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Bar News - April 19, 2017


Are We Equal Yet?

By:

Forty years ago in New Hampshire, law was still primarily a man’s profession. When a female attorney was mistaken for a legal secretary or a paralegal, it wasn’t appalling; it was expected. Women arguing cases in courtrooms or boardrooms were still an unusual sight.

Back then, a New Hampshire governor made nominating a woman to the bench part of his campaign platform. It was a promise he kept – NH Supreme Court Chief Justice Linda Stewart Dalianis became the first woman to serve as a full-time Superior Court judge in 1980. Marcia Brown, chair of the New Hampshire Bar Association’s Gender Equality Committee, remembers clearly “the buzz” that surrounded Dalianis in those early days.

“That was the first time I realized I could do something other than being a bank teller or a stay-at-home mom,” recalls Brown, who has her own law practice. “That summer was an epiphany for me – that there should be equality, and that our stations in life should not depend on our gender. I don’t consider myself a militant gender-equality person; I just want to make sure people have the opportunity in their careers to earn what they want to earn and do what they want to do, without the distraction or the burden of bias.”

For the most part, that’s what women entering the legal profession in New Hampshire today expect, but it’s not always what they get. As members of the New Hampshire bar mark 100 years since the state’s first woman lawyer was admitted to practice, what is the status of gender equality within the legal profession in the Granite State? Evolving expectations among women entering the legal profession are part of the answer. They illustrate some of the progress that has been made, says Brown.

“It occurs to me that many of our young members were toddlers when many of our early women lawyers were fighting this fight, so they don’t have that memory of what it was like to be facing bias at this level,” she says. “The younger lawyers are so accustomed to gender not being an issue that when it is referenced as a determining factor or somehow in an interview question, it catches them off guard. I’m happy that they presume going into the interview that there’s a level playing field. We’ve achieved that. That is a success.”

In addition to generational differences in experiences and expectations related to gender equality in New Hampshire’s legal community, there also appear to be differences between the public and private sector, in terms of the likelihood that those evolving expectations of equality will be met.

Kara Simard is president of the NH Women’s Bar Association. A public defender in Nashua, she previously worked in private practice, and although she says she was always treated with respect and without bias at her firm, that hasn’t been the experience of some of her colleagues or of some attorneys who shared stories with Bar News.

“I’ve talked to younger female attorneys who have entered the practice somewhat recently who are still getting questions in interviews about their family plans,” she says. “I’ve heard of women not wearing wedding or engagement rings to interviews to avoid getting those questions.”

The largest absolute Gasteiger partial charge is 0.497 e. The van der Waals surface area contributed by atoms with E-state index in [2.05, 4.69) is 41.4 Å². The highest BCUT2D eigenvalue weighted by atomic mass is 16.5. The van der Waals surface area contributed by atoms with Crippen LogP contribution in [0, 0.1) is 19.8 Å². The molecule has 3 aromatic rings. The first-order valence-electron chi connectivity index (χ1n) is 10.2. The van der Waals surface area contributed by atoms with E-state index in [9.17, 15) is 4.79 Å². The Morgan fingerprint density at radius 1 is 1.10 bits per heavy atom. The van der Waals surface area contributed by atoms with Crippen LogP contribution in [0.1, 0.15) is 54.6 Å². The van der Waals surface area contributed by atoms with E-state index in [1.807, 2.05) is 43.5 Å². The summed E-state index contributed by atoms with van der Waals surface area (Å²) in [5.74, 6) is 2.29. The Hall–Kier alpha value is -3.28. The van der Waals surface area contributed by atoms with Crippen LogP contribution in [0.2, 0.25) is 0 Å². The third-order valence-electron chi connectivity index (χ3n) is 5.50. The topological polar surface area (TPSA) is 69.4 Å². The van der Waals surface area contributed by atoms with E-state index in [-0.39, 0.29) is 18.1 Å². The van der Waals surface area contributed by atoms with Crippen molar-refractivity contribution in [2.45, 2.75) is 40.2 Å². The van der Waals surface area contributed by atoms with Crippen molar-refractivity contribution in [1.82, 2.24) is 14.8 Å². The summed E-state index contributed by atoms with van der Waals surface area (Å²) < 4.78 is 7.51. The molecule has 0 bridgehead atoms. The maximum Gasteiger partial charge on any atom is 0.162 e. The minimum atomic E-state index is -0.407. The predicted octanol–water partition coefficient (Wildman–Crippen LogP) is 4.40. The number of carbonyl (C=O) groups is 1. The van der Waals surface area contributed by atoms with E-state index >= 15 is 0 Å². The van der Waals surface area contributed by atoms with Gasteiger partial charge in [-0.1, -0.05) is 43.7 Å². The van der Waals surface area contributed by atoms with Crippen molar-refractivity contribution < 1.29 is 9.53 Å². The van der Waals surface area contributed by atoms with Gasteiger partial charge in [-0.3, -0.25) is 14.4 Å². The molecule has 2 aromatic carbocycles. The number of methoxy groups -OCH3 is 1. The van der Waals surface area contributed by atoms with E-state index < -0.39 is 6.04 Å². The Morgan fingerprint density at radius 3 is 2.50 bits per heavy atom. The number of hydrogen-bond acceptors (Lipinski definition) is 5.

Over the past 10 years, more women have started opening their own firms in New Hampshire, and the NH Women’s Bar Association and the NHBA Gender Equality Committee have shifted their focus from the system to the individual, in hopes of training and empowering women lawyers, particularly in the private sector.

“I think there are examples of law firms in this state that are on a consistent basis losing female partners and losing female associates for whatever reason,” says Simard. “There’s still more work to be done to figure out why they’re leaving and how firms can correct the issues in order to encourage them to stay... It might be more apparent in other cities and states, but it does still exist here from what I’ve heard.”

Christina Ferrari, vice president of the NH Women’s Bar Association, said there’s still a shortage of women in decision-making roles at New Hampshire law firms. “It’s hard for women to make change if they’re not at the leadership table,” she says. “We need to get women a seat at the table so they can have a role in crafting policies and cultures, to make it better for people, and that’s part of what we try to do.”

Outside the legal profession, gender bias also persists. Manchester attorney Maureen Manning recalls a woman client who not long ago decided she wanted a man on her case instead. “She needed somebody ‘stronger.’ That was the only word she could come up with,” Manning said.

An event scheduled for Thursday, June 1, in Concord aims to celebrate the history of women in law in New Hampshire. Jennifer Parent, a coordinator of “The First 100 Years: Women Lawyers” event and a partner at McLane Middleton, says she hopes that through education and awareness, in a few more decades, the issue of gender equality will no longer be an issue at all.

“I look forward to the day when we stop saying ‘this is the first woman to…’ either be appointed to office or lead a Fortune 500 company,” says Parent. “I look forward to the day when that’s no longer what we say because it’s been done and it’s part of the general, normal way of things.”

Purchase tickets for the First 100 Years event.

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